"I think that's a phrase that's probably used all too often but, for example, if you've got a client who's continually shoplifting and their shoplifting is a means of income and you find out they're not getting work because they can't read, well that's part of the problem.

"So if you can steer them in the right direction and start dealing with the literacy issues so that they can get into employment, one would hope that the thefts would stop.

"I think there are some quite incredible statistics on literacy problems within the New Zealand prison system. It's a well-known issue.

"It's even as simple as not being able to get your driver's licence. If you can't read or write, you can't pass the test," Ms Ure points out.

Public Defence Service

After graduating, Ms Ure completed her professionals full-time then started with Aspinall Joel in Dunedin in April 2009. Following her admission in May 2009, she worked as a staff solicitor with Campbell Savage and Sarah Saunderson-Warner.

Right from the start of her career, Ms Ure was involved in criminal law, the area of practice that she was interested in doing.

After two years with Aspinall Joel, she worked for Campbell Savage for about six months. Then she and Mr Savage both became members of the inaugural PDS team established by the Ministry of Justice. Mr Savage is the Public Defender Southern and the other team member is Andrew Dawson.

A thing that perhaps many people don't understand is that the PDS is a law firm, Ms Ure says.

"Working for the PDS I do the same job as I would in a private firm. I have the same obligations to my clients, and it's not as if we're different people because we work for the PDS.

"I think one of the advantages of working for the PDS, especially when you are in the early stages of your career, is that you get a lot of court time and that we have good networks.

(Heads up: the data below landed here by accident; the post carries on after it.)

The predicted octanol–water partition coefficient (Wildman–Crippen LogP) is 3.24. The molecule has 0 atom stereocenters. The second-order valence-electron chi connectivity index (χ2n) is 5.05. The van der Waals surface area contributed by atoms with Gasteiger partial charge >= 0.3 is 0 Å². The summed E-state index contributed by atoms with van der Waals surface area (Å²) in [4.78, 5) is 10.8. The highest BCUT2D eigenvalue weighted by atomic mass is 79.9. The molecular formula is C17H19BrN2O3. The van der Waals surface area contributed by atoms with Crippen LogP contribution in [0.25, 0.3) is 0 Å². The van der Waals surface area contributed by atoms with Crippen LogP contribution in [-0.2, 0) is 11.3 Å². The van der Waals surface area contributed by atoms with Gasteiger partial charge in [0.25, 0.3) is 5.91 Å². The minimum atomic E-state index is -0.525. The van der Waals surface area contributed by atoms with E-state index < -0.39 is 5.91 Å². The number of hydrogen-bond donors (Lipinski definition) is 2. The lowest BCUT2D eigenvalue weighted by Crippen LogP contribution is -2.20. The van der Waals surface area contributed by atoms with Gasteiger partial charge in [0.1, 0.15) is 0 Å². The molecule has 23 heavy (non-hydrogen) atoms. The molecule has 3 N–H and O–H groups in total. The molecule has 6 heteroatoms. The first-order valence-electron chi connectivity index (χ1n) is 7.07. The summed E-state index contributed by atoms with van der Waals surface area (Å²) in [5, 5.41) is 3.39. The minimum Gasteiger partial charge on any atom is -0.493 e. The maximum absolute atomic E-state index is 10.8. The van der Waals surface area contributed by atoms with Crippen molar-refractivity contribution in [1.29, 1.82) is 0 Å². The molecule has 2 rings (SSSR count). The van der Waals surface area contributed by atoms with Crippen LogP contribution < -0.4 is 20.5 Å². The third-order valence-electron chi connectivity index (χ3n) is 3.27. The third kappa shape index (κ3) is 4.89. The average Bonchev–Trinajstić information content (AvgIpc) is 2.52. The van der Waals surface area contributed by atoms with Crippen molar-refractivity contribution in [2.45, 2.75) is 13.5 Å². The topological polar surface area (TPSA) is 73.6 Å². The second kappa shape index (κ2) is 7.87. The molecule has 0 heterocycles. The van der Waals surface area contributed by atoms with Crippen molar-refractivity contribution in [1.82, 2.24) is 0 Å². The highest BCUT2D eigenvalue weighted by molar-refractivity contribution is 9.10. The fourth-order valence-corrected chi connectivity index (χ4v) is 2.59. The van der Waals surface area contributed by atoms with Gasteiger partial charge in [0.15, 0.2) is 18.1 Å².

"There are a hundred and forty something lawyers working for us now. If you want to talk to an expert on, say search and surveillance or something, you can just pick up the phone and call them.

"It is a very real advantage being a young practitioner and knowing that if you find a big issue, you can send out an email or pick up the phone and ring someone and have a chat about it. I think that something that is really, really important when you are in the early stages of your career is having a good support network," she says.

Very rewarding

"I think being a criminal lawyer, despite the public perceptions of the job, is a very rewarding career.

"No two days are ever the same and no file is the same as the last one.

"You do see some very sad stories but you also see some very positive outcomes, so it is rewarding. Criminal law in general is not for the fainthearted, I don't think. But like anything you have your heart in, if you work hard, you get good results," Ms Ure says.

Outside the law, she is involved in volunteer work. One example is her service on the Otago Metropolitan Judicial Board, which hears rugby disciplinary matters.

"That's something I've really enjoyed since being appointed last year." In that role, she sees a side of the game she has never before seen. Rugby is a sport she enjoys watching, with the ITM Cup being her favourite, although it is not a game she has played. She used to play football.

She also enjoys cooking and fishing, although she has not done so much fishing since moving to the South Island.

Lawyer Listing for Bots